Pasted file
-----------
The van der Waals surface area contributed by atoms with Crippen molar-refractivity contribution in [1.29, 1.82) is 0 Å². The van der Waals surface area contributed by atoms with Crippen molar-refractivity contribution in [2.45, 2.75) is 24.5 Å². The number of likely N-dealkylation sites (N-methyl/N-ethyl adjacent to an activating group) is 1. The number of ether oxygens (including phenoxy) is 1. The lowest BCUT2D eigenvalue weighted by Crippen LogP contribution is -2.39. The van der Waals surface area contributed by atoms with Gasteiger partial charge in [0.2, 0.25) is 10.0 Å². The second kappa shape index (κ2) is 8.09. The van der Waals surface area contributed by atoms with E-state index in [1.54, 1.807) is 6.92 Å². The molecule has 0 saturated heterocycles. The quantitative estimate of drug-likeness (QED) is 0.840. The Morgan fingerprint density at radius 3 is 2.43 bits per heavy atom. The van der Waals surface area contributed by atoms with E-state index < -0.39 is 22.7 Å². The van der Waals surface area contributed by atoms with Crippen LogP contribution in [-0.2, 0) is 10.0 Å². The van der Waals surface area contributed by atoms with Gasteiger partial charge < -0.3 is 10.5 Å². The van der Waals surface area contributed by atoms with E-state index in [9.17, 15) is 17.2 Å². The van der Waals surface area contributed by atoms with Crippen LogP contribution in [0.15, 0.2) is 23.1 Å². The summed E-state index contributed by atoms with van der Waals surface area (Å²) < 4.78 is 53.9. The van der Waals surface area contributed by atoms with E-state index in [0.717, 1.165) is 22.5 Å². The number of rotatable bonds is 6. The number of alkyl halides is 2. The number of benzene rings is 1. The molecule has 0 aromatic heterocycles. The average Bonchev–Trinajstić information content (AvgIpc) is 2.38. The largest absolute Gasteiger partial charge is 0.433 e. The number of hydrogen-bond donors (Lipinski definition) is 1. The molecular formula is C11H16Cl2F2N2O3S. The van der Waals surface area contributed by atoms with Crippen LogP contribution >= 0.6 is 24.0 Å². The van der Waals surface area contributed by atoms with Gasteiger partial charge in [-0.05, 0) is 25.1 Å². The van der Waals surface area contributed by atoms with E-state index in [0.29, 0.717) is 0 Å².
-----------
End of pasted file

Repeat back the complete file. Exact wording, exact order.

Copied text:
The van der Waals surface area contributed by atoms with Crippen molar-refractivity contribution in [1.29, 1.82) is 0 Å². The van der Waals surface area contributed by atoms with Crippen molar-refractivity contribution in [2.45, 2.75) is 24.5 Å². The number of likely N-dealkylation sites (N-methyl/N-ethyl adjacent to an activating group) is 1. The number of ether oxygens (including phenoxy) is 1. The lowest BCUT2D eigenvalue weighted by Crippen LogP contribution is -2.39. The van der Waals surface area contributed by atoms with Gasteiger partial charge in [0.2, 0.25) is 10.0 Å². The second kappa shape index (κ2) is 8.09. The van der Waals surface area contributed by atoms with E-state index in [1.54, 1.807) is 6.92 Å². The molecule has 0 saturated heterocycles. The quantitative estimate of drug-likeness (QED) is 0.840. The Morgan fingerprint density at radius 3 is 2.43 bits per heavy atom. The van der Waals surface area contributed by atoms with E-state index < -0.39 is 22.7 Å². The van der Waals surface area contributed by atoms with Crippen LogP contribution in [-0.2, 0) is 10.0 Å². The van der Waals surface area contributed by atoms with Gasteiger partial charge < -0.3 is 10.5 Å². The van der Waals surface area contributed by atoms with E-state index in [9.17, 15) is 17.2 Å². The van der Waals surface area contributed by atoms with Crippen LogP contribution in [0.15, 0.2) is 23.1 Å². The summed E-state index contributed by atoms with van der Waals surface area (Å²) < 4.78 is 53.9. The van der Waals surface area contributed by atoms with E-state index in [0.717, 1.165) is 22.5 Å². The number of rotatable bonds is 6. The number of alkyl halides is 2. The number of benzene rings is 1. The molecule has 0 aromatic heterocycles. The average Bonchev–Trinajstić information content (AvgIpc) is 2.38. The largest absolute Gasteiger partial charge is 0.433 e. The number of hydrogen-bond donors (Lipinski definition) is 1. The molecular formula is C11H16Cl2F2N2O3S. The van der Waals surface area contributed by atoms with Crippen LogP contribution >= 0.6 is 24.0 Å². The van der Waals surface area contributed by atoms with Gasteiger partial charge in [-0.05, 0) is 25.1 Å². The van der Waals surface area contributed by atoms with E-state index in [0.29, 0.717) is 0 Å².